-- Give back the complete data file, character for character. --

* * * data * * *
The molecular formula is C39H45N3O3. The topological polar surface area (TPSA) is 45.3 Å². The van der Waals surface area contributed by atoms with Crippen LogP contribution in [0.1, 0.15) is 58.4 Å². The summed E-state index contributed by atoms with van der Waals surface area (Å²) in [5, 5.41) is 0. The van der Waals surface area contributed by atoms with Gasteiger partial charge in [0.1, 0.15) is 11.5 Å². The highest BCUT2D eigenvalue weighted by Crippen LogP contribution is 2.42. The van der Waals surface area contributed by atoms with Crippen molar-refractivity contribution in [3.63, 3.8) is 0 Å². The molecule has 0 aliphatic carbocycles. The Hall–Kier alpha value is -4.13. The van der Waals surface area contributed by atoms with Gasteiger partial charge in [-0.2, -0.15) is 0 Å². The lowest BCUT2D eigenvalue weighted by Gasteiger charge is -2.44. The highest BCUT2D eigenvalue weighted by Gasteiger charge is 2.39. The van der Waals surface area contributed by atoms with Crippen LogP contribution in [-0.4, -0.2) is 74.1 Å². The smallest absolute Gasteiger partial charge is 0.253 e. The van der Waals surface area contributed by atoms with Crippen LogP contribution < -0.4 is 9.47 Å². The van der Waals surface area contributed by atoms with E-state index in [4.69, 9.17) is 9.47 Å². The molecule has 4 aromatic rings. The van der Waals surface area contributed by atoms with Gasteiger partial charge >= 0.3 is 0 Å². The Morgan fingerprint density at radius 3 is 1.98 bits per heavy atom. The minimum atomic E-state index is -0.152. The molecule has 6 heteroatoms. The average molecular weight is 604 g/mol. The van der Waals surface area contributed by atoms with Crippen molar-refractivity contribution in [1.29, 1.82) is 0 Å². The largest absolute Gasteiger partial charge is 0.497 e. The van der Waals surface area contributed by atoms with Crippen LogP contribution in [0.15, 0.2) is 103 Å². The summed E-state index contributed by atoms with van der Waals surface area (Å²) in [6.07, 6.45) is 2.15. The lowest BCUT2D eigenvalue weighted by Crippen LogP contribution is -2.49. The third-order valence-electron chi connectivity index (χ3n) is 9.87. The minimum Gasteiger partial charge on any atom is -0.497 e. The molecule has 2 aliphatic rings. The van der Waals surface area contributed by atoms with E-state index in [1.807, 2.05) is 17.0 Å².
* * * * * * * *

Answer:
The molecular formula is C39H45N3O3. The topological polar surface area (TPSA) is 45.3 Å². The van der Waals surface area contributed by atoms with Crippen LogP contribution in [0.1, 0.15) is 58.4 Å². The summed E-state index contributed by atoms with van der Waals surface area (Å²) in [5, 5.41) is 0. The van der Waals surface area contributed by atoms with Gasteiger partial charge in [0.1, 0.15) is 11.5 Å². The highest BCUT2D eigenvalue weighted by Crippen LogP contribution is 2.42. The van der Waals surface area contributed by atoms with Crippen molar-refractivity contribution in [3.63, 3.8) is 0 Å². The molecule has 0 aliphatic carbocycles. The Hall–Kier alpha value is -4.13. The van der Waals surface area contributed by atoms with Gasteiger partial charge in [-0.2, -0.15) is 0 Å². The lowest BCUT2D eigenvalue weighted by Gasteiger charge is -2.44. The highest BCUT2D eigenvalue weighted by Gasteiger charge is 2.39. The van der Waals surface area contributed by atoms with Crippen LogP contribution in [-0.4, -0.2) is 74.1 Å². The smallest absolute Gasteiger partial charge is 0.253 e. The van der Waals surface area contributed by atoms with Crippen LogP contribution < -0.4 is 9.47 Å². The van der Waals surface area contributed by atoms with E-state index in [4.69, 9.17) is 9.47 Å². The molecule has 4 aromatic rings. The van der Waals surface area contributed by atoms with Gasteiger partial charge >= 0.3 is 0 Å². The Morgan fingerprint density at radius 3 is 1.98 bits per heavy atom. The minimum atomic E-state index is -0.152. The molecule has 6 heteroatoms. The average molecular weight is 604 g/mol. The van der Waals surface area contributed by atoms with Crippen molar-refractivity contribution in [1.29, 1.82) is 0 Å². The largest absolute Gasteiger partial charge is 0.497 e. The van der Waals surface area contributed by atoms with Crippen LogP contribution in [0.15, 0.2) is 103 Å². The summed E-state index contributed by atoms with van der Waals surface area (Å²) in [6.07, 6.45) is 2.15. The lowest BCUT2D eigenvalue weighted by Crippen LogP contribution is -2.49. The third-order valence-electron chi connectivity index (χ3n) is 9.87. The minimum Gasteiger partial charge on any atom is -0.497 e. The molecule has 2 aliphatic rings. The van der Waals surface area contributed by atoms with E-state index in [1.807, 2.05) is 17.0 Å².